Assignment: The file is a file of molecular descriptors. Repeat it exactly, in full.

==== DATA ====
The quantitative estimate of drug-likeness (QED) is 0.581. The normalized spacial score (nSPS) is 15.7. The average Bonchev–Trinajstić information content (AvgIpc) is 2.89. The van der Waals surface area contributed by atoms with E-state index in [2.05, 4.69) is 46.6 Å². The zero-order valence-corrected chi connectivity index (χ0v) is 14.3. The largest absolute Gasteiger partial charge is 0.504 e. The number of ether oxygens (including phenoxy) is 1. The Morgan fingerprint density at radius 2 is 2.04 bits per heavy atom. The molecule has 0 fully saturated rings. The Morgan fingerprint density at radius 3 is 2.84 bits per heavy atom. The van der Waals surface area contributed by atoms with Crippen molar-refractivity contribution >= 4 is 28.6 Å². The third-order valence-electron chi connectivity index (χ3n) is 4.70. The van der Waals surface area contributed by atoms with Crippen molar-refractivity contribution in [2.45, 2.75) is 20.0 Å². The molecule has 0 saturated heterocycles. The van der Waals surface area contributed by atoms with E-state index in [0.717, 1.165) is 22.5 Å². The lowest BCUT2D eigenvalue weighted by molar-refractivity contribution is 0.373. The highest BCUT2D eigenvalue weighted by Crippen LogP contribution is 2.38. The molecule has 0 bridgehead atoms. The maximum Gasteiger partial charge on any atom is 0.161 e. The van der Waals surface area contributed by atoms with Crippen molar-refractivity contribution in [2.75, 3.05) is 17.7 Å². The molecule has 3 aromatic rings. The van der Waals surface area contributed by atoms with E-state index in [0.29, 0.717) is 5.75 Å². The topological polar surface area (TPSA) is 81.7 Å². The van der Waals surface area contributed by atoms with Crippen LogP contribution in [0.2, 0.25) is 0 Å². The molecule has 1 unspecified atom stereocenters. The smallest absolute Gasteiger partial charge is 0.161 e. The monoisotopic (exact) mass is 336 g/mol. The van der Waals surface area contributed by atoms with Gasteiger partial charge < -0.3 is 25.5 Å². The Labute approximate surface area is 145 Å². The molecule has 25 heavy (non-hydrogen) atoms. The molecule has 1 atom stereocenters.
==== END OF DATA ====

The quantitative estimate of drug-likeness (QED) is 0.581. The normalized spacial score (nSPS) is 15.7. The average Bonchev–Trinajstić information content (AvgIpc) is 2.89. The van der Waals surface area contributed by atoms with E-state index in [2.05, 4.69) is 46.6 Å². The zero-order valence-corrected chi connectivity index (χ0v) is 14.3. The largest absolute Gasteiger partial charge is 0.504 e. The number of ether oxygens (including phenoxy) is 1. The Morgan fingerprint density at radius 2 is 2.04 bits per heavy atom. The molecule has 0 fully saturated rings. The Morgan fingerprint density at radius 3 is 2.84 bits per heavy atom. The van der Waals surface area contributed by atoms with Crippen molar-refractivity contribution >= 4 is 28.6 Å². The third-order valence-electron chi connectivity index (χ3n) is 4.70. The van der Waals surface area contributed by atoms with Crippen molar-refractivity contribution in [2.45, 2.75) is 20.0 Å². The molecule has 0 saturated heterocycles. The van der Waals surface area contributed by atoms with E-state index in [0.717, 1.165) is 22.5 Å². The lowest BCUT2D eigenvalue weighted by molar-refractivity contribution is 0.373. The highest BCUT2D eigenvalue weighted by Crippen LogP contribution is 2.38. The molecule has 0 bridgehead atoms. The maximum Gasteiger partial charge on any atom is 0.161 e. The van der Waals surface area contributed by atoms with Crippen molar-refractivity contribution in [2.75, 3.05) is 17.7 Å². The molecule has 3 aromatic rings. The van der Waals surface area contributed by atoms with E-state index in [0.29, 0.717) is 5.75 Å². The topological polar surface area (TPSA) is 81.7 Å². The van der Waals surface area contributed by atoms with Crippen LogP contribution in [0.2, 0.25) is 0 Å². The molecule has 1 unspecified atom stereocenters. The smallest absolute Gasteiger partial charge is 0.161 e. The monoisotopic (exact) mass is 336 g/mol. The van der Waals surface area contributed by atoms with Gasteiger partial charge < -0.3 is 25.5 Å². The Labute approximate surface area is 145 Å². The molecule has 25 heavy (non-hydrogen) atoms. The molecule has 1 atom stereocenters.